Do History Books Adequately Reflect People of Color? Most Educators Say Yes – Teaching Now


Most educators think that history textbooks do a pretty good job of portraying the experiences of people of color, according to a survey by the EdWeek Research Center.

The new results arrive as the country is wrestling with questions about the way racial inequity shapes key institutions, including policing and schools.

EdWeek surveyed a nationally representative sample of 1,150 teachers, principals, and district leaders June 17 and 18 about the history textbooks they use in their schools. The survey asked them to characterize how well their textbooks reflect the experiences of people of color. Seven in 10 said their textbooks did that job “a lot” or to “some” extent. 

Educators of color were more likely than their white counterparts to say that their schools’ or districts’ textbooks didn’t sufficiently reflect people of color. 

The survey results surprised Rena Mateja Walker Burr, a Black rising 11th grader at Cleveland High School in Seattle. 

“That’s really crazy to me.” she said. “I would just ask them to take their most diverse class and open the textbook and see if every child could see someone that looks like them in that textbook. And if they can, are they painted in a positive light or a negative light?”

In her years in school, Walker Burr said, “the only light that I see my people painted in is that we were slaves and that we were oppressed, and that’s it. We have Martin Luther King Jr. along the way, and here’s Rosa Parks, and that’s that. They don’t even go back far enough to teach us that Black people were kings and queens.”

The survey results also surprised Jessica Lifshitz, a white 5th grade teacher in Northbrook, Ill. She and many other teachers are immersed in discussions about how they can teach in ways that combat racism. Twitter is abuzz with talk about how instruction, particularly in history and social studies, must change to better reflect the experiences of people of color. So Lifshitz thought she’d see much higher percentages of educators finding fault with their history texts.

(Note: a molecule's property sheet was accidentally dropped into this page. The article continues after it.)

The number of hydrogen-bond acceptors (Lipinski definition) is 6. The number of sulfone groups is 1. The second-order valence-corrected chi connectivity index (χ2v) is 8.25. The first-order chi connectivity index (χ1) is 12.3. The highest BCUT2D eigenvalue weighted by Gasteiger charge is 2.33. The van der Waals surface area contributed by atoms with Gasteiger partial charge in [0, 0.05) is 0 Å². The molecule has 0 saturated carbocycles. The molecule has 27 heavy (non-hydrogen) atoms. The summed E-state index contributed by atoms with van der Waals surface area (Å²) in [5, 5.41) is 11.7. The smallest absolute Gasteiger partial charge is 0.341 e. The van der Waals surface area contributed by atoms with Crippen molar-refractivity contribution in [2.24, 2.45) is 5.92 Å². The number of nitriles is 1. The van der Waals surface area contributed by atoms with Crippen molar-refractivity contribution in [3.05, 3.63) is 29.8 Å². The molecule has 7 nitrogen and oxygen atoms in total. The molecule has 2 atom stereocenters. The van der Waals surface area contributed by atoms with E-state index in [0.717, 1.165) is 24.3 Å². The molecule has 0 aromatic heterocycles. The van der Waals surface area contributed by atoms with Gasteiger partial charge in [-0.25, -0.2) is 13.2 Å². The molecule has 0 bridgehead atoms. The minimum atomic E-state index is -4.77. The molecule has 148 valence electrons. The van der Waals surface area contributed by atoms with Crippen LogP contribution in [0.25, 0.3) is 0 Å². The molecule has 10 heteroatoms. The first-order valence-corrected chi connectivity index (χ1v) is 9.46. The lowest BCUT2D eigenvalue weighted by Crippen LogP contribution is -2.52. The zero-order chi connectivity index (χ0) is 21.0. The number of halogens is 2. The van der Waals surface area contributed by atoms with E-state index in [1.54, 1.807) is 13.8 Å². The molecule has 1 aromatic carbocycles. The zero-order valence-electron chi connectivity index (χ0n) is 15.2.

“No matter what resources we’re using, the curriculum of history that we’re delivering is still so white-centric that it’s hard for me to understand how we could possibly say that our resources are accurately portraying the experiences of people of color,” she said.

Had she been asked whether her own district’s textbooks reflect people of color, she would have said “very little,” Lifshitz said. “It’s hard to see those [survey] numbers and feel comforted that we have good resources to teach history in our schools.”

Because of the way state standards are written, her 5th grade students start American history with the immigration of Europeans colonists, and touch on indigenous people or enslaved people from Africa only when they “intersect with” the story of European Americans, she said.

This summer, Lifshitz is working to revise the 5th grade unit on the Civil War, to highlight the institution of slavery and how it shaped the United States, using the “teaching hard history” framework created by Teaching Tolerance.

The EdWeek Research Center survey results also found that educators in elementary school were particularly likely to say that history textbooks fairly represented people of color. Seventy-two percent in K-5 said the texbooks did so “to some extent” or “a lot,” compared with two-thirds in middle and high school.

Image: iStock/Getty





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